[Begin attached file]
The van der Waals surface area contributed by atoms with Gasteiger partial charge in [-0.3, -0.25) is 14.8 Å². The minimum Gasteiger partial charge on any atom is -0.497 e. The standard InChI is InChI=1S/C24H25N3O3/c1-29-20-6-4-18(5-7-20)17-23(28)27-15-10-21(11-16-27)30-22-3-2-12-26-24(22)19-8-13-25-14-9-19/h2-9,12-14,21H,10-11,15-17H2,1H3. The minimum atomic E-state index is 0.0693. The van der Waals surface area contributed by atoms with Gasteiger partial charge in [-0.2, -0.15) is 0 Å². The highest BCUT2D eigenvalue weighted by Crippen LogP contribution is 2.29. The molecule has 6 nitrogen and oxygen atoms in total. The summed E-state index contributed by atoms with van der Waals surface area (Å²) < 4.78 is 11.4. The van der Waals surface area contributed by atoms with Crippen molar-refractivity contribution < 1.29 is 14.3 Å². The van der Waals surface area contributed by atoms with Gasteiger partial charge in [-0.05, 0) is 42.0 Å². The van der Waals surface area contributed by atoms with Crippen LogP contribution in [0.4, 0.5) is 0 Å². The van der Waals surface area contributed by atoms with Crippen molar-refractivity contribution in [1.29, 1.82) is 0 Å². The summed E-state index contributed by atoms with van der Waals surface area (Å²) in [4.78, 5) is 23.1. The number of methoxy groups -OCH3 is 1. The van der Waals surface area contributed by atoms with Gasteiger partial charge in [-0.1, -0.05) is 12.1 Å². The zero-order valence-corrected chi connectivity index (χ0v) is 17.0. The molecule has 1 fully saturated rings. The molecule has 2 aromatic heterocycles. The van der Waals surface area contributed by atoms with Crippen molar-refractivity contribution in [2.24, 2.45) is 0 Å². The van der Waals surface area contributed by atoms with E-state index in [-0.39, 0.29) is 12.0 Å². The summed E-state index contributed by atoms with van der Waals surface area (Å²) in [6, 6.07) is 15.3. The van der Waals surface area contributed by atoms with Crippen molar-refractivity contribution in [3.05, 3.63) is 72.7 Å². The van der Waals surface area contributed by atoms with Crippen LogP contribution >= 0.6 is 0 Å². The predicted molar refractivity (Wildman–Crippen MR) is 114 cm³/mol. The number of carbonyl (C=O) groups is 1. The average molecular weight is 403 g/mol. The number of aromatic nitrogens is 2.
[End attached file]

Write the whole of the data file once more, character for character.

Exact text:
The van der Waals surface area contributed by atoms with Gasteiger partial charge in [-0.3, -0.25) is 14.8 Å². The minimum Gasteiger partial charge on any atom is -0.497 e. The standard InChI is InChI=1S/C24H25N3O3/c1-29-20-6-4-18(5-7-20)17-23(28)27-15-10-21(11-16-27)30-22-3-2-12-26-24(22)19-8-13-25-14-9-19/h2-9,12-14,21H,10-11,15-17H2,1H3. The minimum atomic E-state index is 0.0693. The van der Waals surface area contributed by atoms with Gasteiger partial charge in [-0.2, -0.15) is 0 Å². The highest BCUT2D eigenvalue weighted by Crippen LogP contribution is 2.29. The molecule has 6 nitrogen and oxygen atoms in total. The summed E-state index contributed by atoms with van der Waals surface area (Å²) < 4.78 is 11.4. The van der Waals surface area contributed by atoms with Crippen molar-refractivity contribution < 1.29 is 14.3 Å². The van der Waals surface area contributed by atoms with Gasteiger partial charge in [-0.05, 0) is 42.0 Å². The van der Waals surface area contributed by atoms with Crippen LogP contribution in [0.4, 0.5) is 0 Å². The van der Waals surface area contributed by atoms with Crippen molar-refractivity contribution in [1.29, 1.82) is 0 Å². The summed E-state index contributed by atoms with van der Waals surface area (Å²) in [4.78, 5) is 23.1. The number of methoxy groups -OCH3 is 1. The van der Waals surface area contributed by atoms with Gasteiger partial charge in [-0.1, -0.05) is 12.1 Å². The zero-order valence-corrected chi connectivity index (χ0v) is 17.0. The molecule has 1 fully saturated rings. The molecule has 2 aromatic heterocycles. The van der Waals surface area contributed by atoms with Crippen molar-refractivity contribution in [2.24, 2.45) is 0 Å². The van der Waals surface area contributed by atoms with E-state index in [-0.39, 0.29) is 12.0 Å². The summed E-state index contributed by atoms with van der Waals surface area (Å²) in [6, 6.07) is 15.3. The van der Waals surface area contributed by atoms with Crippen molar-refractivity contribution in [3.05, 3.63) is 72.7 Å². The van der Waals surface area contributed by atoms with Crippen LogP contribution >= 0.6 is 0 Å². The predicted molar refractivity (Wildman–Crippen MR) is 114 cm³/mol. The number of carbonyl (C=O) groups is 1. The average molecular weight is 403 g/mol. The number of aromatic nitrogens is 2.